Today's poem is by Alice Friman

The Fireman and His Wife

                            for Vivian and Henry

Sensing the exact amount
of pressure her bones could bear,
he'd fold her to him to still
her fluttering—the crumpled
wing she had become. They say
he left her once, found her too
spunky (his word) and all this
love stuff was nothing but guilt.
But maybe not. V-J Day
he came home whistling, never
to leave despite her flood of
rotten luck, bad heart, Hodgkins,
the shakes and the straw that sucked
her dry—losing the kids.
chicken, which comes first, the job
or the proclivity? All
I know is, he figured out
how to gentle her to him
not from practice or habit
but because how could she live
without him? She was his four-
alarm, his midnight panic
creeping up the stairs. If you
asked what motivated him,
she'd wink in her cocky way,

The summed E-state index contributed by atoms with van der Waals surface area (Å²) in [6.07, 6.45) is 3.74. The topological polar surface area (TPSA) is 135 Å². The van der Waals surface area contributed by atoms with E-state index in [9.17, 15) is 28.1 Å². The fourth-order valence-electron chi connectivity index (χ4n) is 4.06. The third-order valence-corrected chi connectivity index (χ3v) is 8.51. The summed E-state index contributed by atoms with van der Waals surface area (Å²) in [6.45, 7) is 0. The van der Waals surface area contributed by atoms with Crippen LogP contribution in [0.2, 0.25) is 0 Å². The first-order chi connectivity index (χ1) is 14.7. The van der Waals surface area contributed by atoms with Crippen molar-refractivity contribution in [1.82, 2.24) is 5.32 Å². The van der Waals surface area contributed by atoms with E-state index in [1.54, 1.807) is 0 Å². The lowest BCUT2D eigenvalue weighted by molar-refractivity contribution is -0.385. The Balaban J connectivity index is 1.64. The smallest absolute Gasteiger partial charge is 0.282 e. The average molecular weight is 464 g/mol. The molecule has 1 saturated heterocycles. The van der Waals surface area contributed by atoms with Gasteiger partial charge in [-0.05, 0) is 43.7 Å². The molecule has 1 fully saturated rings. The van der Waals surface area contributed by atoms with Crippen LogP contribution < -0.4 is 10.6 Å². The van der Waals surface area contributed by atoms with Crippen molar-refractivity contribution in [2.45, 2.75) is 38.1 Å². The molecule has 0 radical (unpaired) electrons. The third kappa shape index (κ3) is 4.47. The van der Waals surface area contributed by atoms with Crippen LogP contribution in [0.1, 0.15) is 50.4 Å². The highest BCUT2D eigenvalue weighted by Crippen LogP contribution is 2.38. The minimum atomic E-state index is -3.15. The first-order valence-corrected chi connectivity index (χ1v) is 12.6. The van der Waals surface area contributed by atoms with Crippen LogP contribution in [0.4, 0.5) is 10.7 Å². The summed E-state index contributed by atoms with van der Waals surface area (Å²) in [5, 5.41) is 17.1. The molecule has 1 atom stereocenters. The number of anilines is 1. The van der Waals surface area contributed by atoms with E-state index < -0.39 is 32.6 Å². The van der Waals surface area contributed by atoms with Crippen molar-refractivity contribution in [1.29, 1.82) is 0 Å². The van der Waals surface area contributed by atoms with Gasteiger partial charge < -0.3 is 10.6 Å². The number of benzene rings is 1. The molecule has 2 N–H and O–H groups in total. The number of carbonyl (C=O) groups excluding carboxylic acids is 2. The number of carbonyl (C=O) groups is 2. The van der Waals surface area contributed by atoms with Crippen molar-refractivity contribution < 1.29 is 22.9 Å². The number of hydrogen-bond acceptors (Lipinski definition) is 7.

and in a whisper—for at
the end, whisper was all the
arsenal she had—declare
only that he was kind. But
what kind of word is kind for
a hook & ladder man who
battles terror face to face?
All, but there's terror and then
there's terror. Who's to measure?
Later and alone, he paced
the cell of his backyard each
night. And maybe for the first
time focused not on the pin-
points of fire as he was trained
but the sky's unstoppable
flood of emptiness gushing
out between that made him, not
two weeks after she was gone,
suddenly clutch at the weight
slamming into his chest as
if embracing it, like that
Greek who clung to his boulder,
who stuck to the struggle of
his stone because, like moss, he
couldn't live without it. But
you knew where this story was
going already, didn't you?

Copyright © 2006 Alice Friman All rights reserved
from Margie
Reprinted by Verse Daily® with permission

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